MMWD must increase its commitment to creating recycled water – Marin Independent Journal

While almost 70% of the planet is covered in water, only 2.5% is fresh water and only 1% is accessible.

Water reuse, also known as water recycling, is the process of intentionally capturing wastewater, stormwater, saltwater, or graywater and cleaning it for the purpose of designated beneficial freshwater such as consumption, industrial processes, surface or groundwater replenishment, and watershed restoration.

There are two types of recycled water to use for drinking:

• Indirect drinking water reuse (IPR) uses an environmental buffer, such as a lake, river or underground aquifer, before the water is treated in a drinking water treatment plant.

• Direct potable reuse (DPR) involves the treatment and distribution of water without an environmental buffer.

In California, only IPR is currently allowed. According to reports, DPR is also expected to be licensed by the end of 2023.

Within IPR, there are two main applications for recycled water. One is for outdoor irrigation, agriculture, industrial and commercial use. The other is recycled water that people can drink.

Wastewater travels through sewers and pipes to community wastewater treatment plants. There it is either cleaned to a level where it is safe to release it to the environment, such as releasing it into the San Francisco Bay Area, or further cleaned for use in non-potable applications.

If it is to be used for drinking, it is sent to a water purification facility for further cleaning. Salt water and rainwater can also be recycled for consumption.

As a member of the Marin Coalition for Water Solutions, I believe water recycling is an important option for providing Marin with a sustainable water supply. Thanks to water recycling, residents of Marin do not have to rely on potentially unreliable outside sources to meet their needs.

So, does anyone actually drink recycled water? The answer is yes, they are, and here are some examples:

• Fairfax, Virginia: In operation since 1978, this is the oldest potable water reuse project in the United States.

Recycled water is added to the Occoquan Reservoir where it mixes with existing surface water. The reservoir supplies water to the Fairfax County Griffith Drinking Water Plant where it is treated to drinking water standards and distributed to approximately 321,000 people.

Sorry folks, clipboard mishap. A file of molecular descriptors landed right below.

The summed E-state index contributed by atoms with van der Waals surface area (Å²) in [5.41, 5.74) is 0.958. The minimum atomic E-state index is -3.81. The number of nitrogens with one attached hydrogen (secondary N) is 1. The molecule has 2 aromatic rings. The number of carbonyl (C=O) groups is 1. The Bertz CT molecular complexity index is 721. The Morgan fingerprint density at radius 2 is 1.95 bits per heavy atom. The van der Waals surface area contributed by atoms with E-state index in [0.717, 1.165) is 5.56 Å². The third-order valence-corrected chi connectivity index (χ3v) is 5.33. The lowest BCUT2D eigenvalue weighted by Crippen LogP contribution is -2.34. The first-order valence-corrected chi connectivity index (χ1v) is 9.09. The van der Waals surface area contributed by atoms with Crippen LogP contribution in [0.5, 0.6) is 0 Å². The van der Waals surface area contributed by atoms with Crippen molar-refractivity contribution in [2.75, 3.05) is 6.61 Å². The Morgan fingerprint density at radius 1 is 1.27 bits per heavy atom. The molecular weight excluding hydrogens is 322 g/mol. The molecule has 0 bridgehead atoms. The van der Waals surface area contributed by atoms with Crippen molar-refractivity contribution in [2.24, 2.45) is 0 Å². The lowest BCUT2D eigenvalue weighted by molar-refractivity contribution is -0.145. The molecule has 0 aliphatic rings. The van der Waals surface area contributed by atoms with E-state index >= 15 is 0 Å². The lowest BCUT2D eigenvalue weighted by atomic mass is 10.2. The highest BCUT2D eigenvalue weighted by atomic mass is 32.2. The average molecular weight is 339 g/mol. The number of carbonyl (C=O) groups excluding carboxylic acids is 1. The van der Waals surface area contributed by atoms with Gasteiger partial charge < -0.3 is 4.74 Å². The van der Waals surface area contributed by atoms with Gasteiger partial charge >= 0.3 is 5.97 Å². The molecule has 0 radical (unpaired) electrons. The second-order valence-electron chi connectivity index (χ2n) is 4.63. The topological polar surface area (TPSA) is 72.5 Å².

During drought years, up to 80% of the total reservoir water pumped to the drinking water treatment plant may be recycled water; in normal years, it is less than 20%.

• Wichita Falls, Texas: Due to the severe drought of the 1990s, city officials agreed to build an interim drinking water reuse facility that purified wastewater and sent it directly to the water treatment plant. water from Cypress, which again cleaned the water before it was distributed to customers.

Since then, Wichita Falls has developed a potable reuse system that purifies water and stores it in nearby Lake Arrowhead.

• Monterey: The coastal city in California takes sewage from multiple sources and passes it through a state-of-the-art treatment plant that uses six distinct purification stages before it is ready for drinking by residents. clients.

For every 10 gallons of water that are put into their systems, eight come out. Part of this sum is intended for irrigation and non-potable uses. Currently, 30% of the water that reaches the taps comes from their plant. By 2024, they expect that number to be 50%.

There are capital expenditures in building the infrastructure to recycle and transport water in Marin. But I think it’s an investment in our future security. It must be reviewed by the Marin Municipal Water District Board of Directors.

MMWD staff have made estimates on the costs of additional water supply, including desalination, so these are not new ideas. We need to keep the pressure on the board to implement these solutions.

There are 11 ongoing recycling projects in California. They are managed by water districts which recognize the need to increase their supply, as well as to pursue careful conservation.

If only the MMWD were so strategic.

Steve Isaacs of Greenbrae is one of the founders of the Marin Coalition for Water Solutions.


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